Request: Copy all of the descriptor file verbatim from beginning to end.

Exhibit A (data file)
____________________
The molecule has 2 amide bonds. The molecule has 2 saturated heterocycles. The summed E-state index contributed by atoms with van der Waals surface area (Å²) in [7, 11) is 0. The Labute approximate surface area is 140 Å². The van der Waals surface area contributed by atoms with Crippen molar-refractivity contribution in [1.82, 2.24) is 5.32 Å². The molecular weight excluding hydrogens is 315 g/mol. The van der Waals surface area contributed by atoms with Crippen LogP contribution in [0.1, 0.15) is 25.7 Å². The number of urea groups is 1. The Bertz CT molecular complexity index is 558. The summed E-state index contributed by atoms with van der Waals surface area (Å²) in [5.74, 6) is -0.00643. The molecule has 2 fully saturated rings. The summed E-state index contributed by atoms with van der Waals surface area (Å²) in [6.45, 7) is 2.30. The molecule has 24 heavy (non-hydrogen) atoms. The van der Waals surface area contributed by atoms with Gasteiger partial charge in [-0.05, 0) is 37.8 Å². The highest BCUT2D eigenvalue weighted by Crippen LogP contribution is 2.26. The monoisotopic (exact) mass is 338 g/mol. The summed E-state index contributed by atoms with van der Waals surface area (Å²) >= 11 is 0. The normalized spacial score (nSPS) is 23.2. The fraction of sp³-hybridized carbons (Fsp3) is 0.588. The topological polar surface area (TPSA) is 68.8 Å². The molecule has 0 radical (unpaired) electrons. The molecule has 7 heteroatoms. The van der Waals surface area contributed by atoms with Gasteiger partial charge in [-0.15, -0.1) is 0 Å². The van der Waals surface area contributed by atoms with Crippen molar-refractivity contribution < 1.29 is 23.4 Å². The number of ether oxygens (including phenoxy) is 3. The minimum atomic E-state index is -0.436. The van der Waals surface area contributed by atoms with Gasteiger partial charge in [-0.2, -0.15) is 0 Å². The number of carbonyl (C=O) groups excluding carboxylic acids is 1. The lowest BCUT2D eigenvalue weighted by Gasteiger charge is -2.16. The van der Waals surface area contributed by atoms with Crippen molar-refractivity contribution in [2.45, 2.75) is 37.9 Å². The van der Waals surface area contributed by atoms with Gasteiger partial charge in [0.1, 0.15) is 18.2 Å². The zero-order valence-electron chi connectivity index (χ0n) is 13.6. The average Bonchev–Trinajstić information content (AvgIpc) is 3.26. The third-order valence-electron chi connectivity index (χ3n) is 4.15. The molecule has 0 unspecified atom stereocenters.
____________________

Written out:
The molecule has 2 amide bonds. The molecule has 2 saturated heterocycles. The summed E-state index contributed by atoms with van der Waals surface area (Å²) in [7, 11) is 0. The Labute approximate surface area is 140 Å². The van der Waals surface area contributed by atoms with Crippen molar-refractivity contribution in [1.82, 2.24) is 5.32 Å². The molecular weight excluding hydrogens is 315 g/mol. The van der Waals surface area contributed by atoms with Crippen LogP contribution in [0.1, 0.15) is 25.7 Å². The number of urea groups is 1. The Bertz CT molecular complexity index is 558. The summed E-state index contributed by atoms with van der Waals surface area (Å²) in [5.74, 6) is -0.00643. The molecule has 2 fully saturated rings. The summed E-state index contributed by atoms with van der Waals surface area (Å²) in [6.45, 7) is 2.30. The molecule has 24 heavy (non-hydrogen) atoms. The van der Waals surface area contributed by atoms with Gasteiger partial charge in [-0.05, 0) is 37.8 Å². The highest BCUT2D eigenvalue weighted by Crippen LogP contribution is 2.26. The monoisotopic (exact) mass is 338 g/mol. The summed E-state index contributed by atoms with van der Waals surface area (Å²) >= 11 is 0. The normalized spacial score (nSPS) is 23.2. The fraction of sp³-hybridized carbons (Fsp3) is 0.588. The topological polar surface area (TPSA) is 68.8 Å². The molecule has 0 radical (unpaired) electrons. The molecule has 7 heteroatoms. The van der Waals surface area contributed by atoms with Gasteiger partial charge in [-0.15, -0.1) is 0 Å². The van der Waals surface area contributed by atoms with Crippen molar-refractivity contribution < 1.29 is 23.4 Å². The number of ether oxygens (including phenoxy) is 3. The minimum atomic E-state index is -0.436. The van der Waals surface area contributed by atoms with Gasteiger partial charge in [-0.2, -0.15) is 0 Å². The number of carbonyl (C=O) groups excluding carboxylic acids is 1. The lowest BCUT2D eigenvalue weighted by Gasteiger charge is -2.16. The van der Waals surface area contributed by atoms with Crippen molar-refractivity contribution in [2.45, 2.75) is 37.9 Å². The van der Waals surface area contributed by atoms with Gasteiger partial charge in [0.1, 0.15) is 18.2 Å². The zero-order valence-electron chi connectivity index (χ0n) is 13.6. The average Bonchev–Trinajstić information content (AvgIpc) is 3.26. The third-order valence-electron chi connectivity index (χ3n) is 4.15. The molecule has 0 unspecified atom stereocenters.